Your body

Learn about what moves you every day


The Science Behind Pain

Pain Response

The pain response exists to protect our bodies from harm. Pain manifests in the brain and is based on multiple variables. Some variables are involved with past experiences and can change intensity, duration, and perception of pain, while other variables are based on how areas away from our brain are receiving information from our environment. Generally speaking, pain is a sign that we should discontinue activity or change our body position to avoid further damage. Most pain signals are temporary and can be remedied with the appropriate intervention.

Tissue injury or Nociception

Tissue injury is a local disruption of body tissue that leads to an inflammatory response. This inflammatory response activates local nerves which send signals to our spinal cord and eventually our brain where we experience pain. Most often it is from damage to skin, muscle, tendon, ligament, bone, joint capsule, or nerve if it involves the musculoskeletal or integumentary system. Our organs can also be sources of localized tissue injury or can refer pain to other regions of our body. One way to help determine the source of local tissue injury is to move the affected area and see if it changes what type of pain or the level of pain you are experiencing. Pain at rest is indicative of a prolonged inflammatory response, sub-optimal posture, or can indicate something more serious and should be addressed immediately.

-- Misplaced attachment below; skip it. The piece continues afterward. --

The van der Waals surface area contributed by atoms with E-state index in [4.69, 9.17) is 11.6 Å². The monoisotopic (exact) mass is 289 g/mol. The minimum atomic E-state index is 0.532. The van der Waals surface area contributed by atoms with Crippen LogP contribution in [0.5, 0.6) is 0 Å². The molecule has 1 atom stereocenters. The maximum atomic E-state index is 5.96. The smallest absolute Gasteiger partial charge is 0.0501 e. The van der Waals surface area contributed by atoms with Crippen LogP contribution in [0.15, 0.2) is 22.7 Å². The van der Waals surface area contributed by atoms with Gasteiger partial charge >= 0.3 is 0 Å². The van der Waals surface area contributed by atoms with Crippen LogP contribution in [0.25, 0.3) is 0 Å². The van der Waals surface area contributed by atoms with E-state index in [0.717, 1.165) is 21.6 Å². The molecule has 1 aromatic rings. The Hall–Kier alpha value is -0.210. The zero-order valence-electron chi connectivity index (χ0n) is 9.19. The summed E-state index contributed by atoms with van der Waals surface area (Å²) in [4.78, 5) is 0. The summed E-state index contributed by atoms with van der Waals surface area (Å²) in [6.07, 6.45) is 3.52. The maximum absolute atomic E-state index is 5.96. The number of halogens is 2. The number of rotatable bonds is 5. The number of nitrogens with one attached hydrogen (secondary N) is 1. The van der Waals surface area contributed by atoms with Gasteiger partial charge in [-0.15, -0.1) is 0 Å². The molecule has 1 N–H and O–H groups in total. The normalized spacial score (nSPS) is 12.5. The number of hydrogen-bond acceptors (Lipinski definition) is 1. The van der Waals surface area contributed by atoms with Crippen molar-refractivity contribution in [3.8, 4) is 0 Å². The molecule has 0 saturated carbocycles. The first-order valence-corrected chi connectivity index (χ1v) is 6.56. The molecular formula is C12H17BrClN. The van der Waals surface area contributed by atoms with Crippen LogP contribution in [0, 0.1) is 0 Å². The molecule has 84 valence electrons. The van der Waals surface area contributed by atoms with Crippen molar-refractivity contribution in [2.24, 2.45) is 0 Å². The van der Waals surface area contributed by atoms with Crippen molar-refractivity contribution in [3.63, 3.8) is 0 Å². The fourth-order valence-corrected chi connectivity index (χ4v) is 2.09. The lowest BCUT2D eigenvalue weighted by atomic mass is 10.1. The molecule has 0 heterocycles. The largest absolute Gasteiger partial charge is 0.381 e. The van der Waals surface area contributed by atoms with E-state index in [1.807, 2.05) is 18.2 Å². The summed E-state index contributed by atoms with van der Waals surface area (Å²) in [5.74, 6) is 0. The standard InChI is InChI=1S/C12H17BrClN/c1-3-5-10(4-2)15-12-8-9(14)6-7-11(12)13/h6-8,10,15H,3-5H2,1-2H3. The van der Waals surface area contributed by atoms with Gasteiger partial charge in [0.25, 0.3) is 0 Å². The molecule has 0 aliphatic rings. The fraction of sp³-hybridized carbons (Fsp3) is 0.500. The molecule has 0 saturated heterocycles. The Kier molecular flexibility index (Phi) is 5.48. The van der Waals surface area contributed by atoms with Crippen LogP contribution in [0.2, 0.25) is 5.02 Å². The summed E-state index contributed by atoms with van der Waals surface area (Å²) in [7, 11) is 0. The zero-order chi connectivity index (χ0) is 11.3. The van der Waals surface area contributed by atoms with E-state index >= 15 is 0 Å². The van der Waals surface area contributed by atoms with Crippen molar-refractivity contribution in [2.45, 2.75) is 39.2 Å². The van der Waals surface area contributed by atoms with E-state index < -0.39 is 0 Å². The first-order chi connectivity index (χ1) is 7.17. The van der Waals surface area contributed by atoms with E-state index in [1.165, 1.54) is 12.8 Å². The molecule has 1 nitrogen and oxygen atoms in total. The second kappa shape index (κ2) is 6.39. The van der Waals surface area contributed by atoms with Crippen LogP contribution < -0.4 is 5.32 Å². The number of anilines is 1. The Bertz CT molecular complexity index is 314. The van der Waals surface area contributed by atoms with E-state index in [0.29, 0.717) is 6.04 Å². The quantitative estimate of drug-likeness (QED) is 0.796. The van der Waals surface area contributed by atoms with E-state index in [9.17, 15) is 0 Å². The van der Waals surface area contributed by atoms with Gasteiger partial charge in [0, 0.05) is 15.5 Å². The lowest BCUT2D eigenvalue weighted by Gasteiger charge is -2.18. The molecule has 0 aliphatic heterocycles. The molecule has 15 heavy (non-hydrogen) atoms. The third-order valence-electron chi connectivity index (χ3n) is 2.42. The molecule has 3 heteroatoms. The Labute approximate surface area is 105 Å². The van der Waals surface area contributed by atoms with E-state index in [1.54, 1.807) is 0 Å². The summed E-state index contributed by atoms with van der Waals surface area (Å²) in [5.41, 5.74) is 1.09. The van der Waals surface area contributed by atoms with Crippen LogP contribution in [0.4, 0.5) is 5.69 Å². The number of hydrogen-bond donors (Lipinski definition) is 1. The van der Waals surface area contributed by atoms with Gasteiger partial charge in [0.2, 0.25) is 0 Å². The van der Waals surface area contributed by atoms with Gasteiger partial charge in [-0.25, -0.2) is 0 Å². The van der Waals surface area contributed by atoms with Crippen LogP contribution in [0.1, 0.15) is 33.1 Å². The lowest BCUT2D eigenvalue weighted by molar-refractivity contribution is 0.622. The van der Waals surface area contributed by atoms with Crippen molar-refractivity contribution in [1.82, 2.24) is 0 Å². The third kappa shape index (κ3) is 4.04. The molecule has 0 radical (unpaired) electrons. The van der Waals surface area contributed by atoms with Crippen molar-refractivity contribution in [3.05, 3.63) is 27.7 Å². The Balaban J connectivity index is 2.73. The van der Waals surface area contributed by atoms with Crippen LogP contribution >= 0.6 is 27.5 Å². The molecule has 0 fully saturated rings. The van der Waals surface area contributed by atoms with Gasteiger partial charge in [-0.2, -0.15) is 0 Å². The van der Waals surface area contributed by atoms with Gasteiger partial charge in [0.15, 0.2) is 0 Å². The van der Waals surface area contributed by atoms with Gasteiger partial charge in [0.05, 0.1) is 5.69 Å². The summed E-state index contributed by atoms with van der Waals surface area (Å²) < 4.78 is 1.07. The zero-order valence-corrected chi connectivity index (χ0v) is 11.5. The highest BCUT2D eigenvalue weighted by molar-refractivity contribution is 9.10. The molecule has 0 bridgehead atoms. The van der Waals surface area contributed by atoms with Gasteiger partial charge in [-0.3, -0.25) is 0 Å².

Chronic Pain

Chronic pain is a maladaptive response based on the perception of pain for a prolonged period of time: usually defined as 3 months or longer. Chronic pain often begins by local tissue injury and an inflammatory response.